A Trillion Dollars for Infrastructure Left on the Table

While legislators and policy makers wring their hands over the condition of our nation's infrastructure and waterways, there is over $1 trillion -- conservatively at hand -- to fix the problems.
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As you read this, a House/Senate Conference Committee is considering the Water Resources Development Act, one of the principal sections of which creates a federal guaranty to stimulate investment in water projects. In addition, on Thursday, November 14, ten U.S. Senators introduced "The Building and Renewing Infrastructure for Development and Growth in Employment Act ("BRIDGE Act") to create yet another new public authority, funded with $10 billion, to guaranty bonds issued to fund infrastructure projects.

The irony of all this is that while legislators and policy makers wring their hands over the condition of our nation's infrastructure and waterways, there is over $1 trillion -- conservatively at hand -- to fix the problems. These enormous resources lie in the EPA's Clean Water State Revolving Fund. The motto of the Fund is "Tapping the Untapped Potential." The absolute greatest amount of untapped potential in the entire Fund lies in its financial guaranty powers. And, since $1 trillion is more than even the wildest need estimates for clean water, the Fund could easily be broadened to include other infrastructure, specifically the $300 billion of needs in the BRIDGE Bill.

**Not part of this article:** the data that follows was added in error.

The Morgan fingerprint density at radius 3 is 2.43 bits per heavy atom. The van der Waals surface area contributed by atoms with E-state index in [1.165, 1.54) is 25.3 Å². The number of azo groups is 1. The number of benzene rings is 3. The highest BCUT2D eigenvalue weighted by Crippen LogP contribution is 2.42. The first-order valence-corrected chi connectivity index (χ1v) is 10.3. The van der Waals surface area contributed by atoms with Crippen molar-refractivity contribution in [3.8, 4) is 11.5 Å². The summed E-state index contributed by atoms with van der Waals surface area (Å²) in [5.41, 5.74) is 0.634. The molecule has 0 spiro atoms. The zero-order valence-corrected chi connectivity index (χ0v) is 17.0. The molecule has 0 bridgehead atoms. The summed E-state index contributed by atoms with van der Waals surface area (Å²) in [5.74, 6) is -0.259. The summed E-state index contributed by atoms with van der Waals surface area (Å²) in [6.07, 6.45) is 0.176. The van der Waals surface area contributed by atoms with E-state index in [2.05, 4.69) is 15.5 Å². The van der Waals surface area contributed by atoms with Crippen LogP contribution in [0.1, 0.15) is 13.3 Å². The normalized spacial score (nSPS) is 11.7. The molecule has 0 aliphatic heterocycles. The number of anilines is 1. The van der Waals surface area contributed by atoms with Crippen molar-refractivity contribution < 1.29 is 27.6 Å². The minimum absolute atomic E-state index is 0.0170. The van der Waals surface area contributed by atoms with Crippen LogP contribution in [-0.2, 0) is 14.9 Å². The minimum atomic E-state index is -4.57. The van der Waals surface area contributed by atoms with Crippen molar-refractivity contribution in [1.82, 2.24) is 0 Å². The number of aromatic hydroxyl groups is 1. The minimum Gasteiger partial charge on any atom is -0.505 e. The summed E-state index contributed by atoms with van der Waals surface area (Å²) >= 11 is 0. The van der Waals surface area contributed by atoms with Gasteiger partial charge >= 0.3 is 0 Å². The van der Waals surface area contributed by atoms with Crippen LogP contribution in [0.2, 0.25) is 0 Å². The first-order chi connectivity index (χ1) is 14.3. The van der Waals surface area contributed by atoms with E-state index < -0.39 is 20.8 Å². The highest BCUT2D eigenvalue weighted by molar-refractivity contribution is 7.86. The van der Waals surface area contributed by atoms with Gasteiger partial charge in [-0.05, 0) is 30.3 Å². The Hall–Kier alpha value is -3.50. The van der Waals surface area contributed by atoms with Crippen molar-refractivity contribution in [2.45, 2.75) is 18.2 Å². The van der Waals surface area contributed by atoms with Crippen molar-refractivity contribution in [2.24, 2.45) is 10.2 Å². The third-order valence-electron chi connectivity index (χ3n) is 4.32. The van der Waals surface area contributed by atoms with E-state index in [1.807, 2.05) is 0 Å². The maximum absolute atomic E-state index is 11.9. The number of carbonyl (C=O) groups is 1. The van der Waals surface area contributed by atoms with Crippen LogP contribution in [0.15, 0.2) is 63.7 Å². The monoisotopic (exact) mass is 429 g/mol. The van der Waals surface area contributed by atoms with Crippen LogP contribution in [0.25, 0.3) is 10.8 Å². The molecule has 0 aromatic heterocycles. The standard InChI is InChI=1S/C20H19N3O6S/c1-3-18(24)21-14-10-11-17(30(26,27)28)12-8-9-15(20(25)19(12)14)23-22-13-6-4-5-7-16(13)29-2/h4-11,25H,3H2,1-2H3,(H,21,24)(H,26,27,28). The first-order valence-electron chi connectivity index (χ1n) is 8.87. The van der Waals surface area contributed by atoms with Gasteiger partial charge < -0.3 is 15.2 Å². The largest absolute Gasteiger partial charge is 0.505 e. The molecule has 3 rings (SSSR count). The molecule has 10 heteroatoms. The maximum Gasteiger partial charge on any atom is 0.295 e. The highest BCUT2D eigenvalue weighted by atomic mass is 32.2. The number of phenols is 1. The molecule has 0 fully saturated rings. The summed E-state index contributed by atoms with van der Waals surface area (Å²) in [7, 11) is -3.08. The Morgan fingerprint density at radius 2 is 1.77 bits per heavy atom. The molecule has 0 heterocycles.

The Environmental Protection Agency was founded in 1972, the same year Congress passed the Clean Water Act. Over the next 15 years, Congress pumped about $72 billion into a construction grants program for sewage treatment plants. By 1987, most of the needed good had been done. So, the Congress amended the Clean Water Act to replace the grant program with a revolving loan program, which is the Fund. (There are actually individual "funds" in all 50 states plus Puerto Rico.)